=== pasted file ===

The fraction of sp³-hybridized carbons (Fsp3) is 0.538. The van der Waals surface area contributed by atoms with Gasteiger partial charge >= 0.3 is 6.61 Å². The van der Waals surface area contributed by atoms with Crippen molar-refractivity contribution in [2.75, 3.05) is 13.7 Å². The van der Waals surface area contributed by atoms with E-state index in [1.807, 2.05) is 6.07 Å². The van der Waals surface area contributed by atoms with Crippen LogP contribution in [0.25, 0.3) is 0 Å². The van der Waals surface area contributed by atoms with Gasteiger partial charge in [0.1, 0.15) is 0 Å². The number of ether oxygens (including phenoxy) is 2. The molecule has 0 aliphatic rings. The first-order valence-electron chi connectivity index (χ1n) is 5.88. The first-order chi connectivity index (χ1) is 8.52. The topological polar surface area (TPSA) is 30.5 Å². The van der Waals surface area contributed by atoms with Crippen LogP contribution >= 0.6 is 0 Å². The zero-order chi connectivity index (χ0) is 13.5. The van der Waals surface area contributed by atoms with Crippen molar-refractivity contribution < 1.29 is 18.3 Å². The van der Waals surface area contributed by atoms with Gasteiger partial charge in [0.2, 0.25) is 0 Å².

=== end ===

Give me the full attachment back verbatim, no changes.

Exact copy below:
The fraction of sp³-hybridized carbons (Fsp3) is 0.538. The van der Waals surface area contributed by atoms with Gasteiger partial charge >= 0.3 is 6.61 Å². The van der Waals surface area contributed by atoms with Crippen molar-refractivity contribution in [2.75, 3.05) is 13.7 Å². The van der Waals surface area contributed by atoms with E-state index in [1.807, 2.05) is 6.07 Å². The van der Waals surface area contributed by atoms with Crippen LogP contribution in [0.25, 0.3) is 0 Å². The van der Waals surface area contributed by atoms with Gasteiger partial charge in [0.1, 0.15) is 0 Å². The number of ether oxygens (including phenoxy) is 2. The molecule has 0 aliphatic rings. The first-order valence-electron chi connectivity index (χ1n) is 5.88. The first-order chi connectivity index (χ1) is 8.52. The topological polar surface area (TPSA) is 30.5 Å². The van der Waals surface area contributed by atoms with Crippen LogP contribution >= 0.6 is 0 Å². The zero-order chi connectivity index (χ0) is 13.5. The van der Waals surface area contributed by atoms with Crippen molar-refractivity contribution < 1.29 is 18.3 Å². The van der Waals surface area contributed by atoms with Gasteiger partial charge in [0.2, 0.25) is 0 Å².